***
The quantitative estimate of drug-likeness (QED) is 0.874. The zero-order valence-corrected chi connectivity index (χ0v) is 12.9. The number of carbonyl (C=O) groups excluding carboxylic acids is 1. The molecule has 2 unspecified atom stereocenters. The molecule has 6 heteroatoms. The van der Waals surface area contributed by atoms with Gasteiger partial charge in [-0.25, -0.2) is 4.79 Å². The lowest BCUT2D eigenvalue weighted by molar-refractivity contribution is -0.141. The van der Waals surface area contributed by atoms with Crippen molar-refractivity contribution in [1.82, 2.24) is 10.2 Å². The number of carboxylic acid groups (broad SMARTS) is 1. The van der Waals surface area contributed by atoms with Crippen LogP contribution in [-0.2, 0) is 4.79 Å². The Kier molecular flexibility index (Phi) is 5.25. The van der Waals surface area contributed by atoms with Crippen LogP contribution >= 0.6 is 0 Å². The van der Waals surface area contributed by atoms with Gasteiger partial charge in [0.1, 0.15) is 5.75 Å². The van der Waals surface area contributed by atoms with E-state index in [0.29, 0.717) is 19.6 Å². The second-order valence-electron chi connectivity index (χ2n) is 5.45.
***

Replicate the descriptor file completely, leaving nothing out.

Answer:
The quantitative estimate of drug-likeness (QED) is 0.874. The zero-order valence-corrected chi connectivity index (χ0v) is 12.9. The number of carbonyl (C=O) groups excluding carboxylic acids is 1. The molecule has 2 unspecified atom stereocenters. The molecule has 6 heteroatoms. The van der Waals surface area contributed by atoms with Gasteiger partial charge in [-0.25, -0.2) is 4.79 Å². The lowest BCUT2D eigenvalue weighted by molar-refractivity contribution is -0.141. The van der Waals surface area contributed by atoms with Crippen molar-refractivity contribution in [1.82, 2.24) is 10.2 Å². The number of carboxylic acid groups (broad SMARTS) is 1. The van der Waals surface area contributed by atoms with Crippen LogP contribution in [-0.2, 0) is 4.79 Å². The Kier molecular flexibility index (Phi) is 5.25. The van der Waals surface area contributed by atoms with Crippen LogP contribution >= 0.6 is 0 Å². The van der Waals surface area contributed by atoms with Gasteiger partial charge in [0.1, 0.15) is 5.75 Å². The van der Waals surface area contributed by atoms with E-state index in [0.29, 0.717) is 19.6 Å². The second-order valence-electron chi connectivity index (χ2n) is 5.45.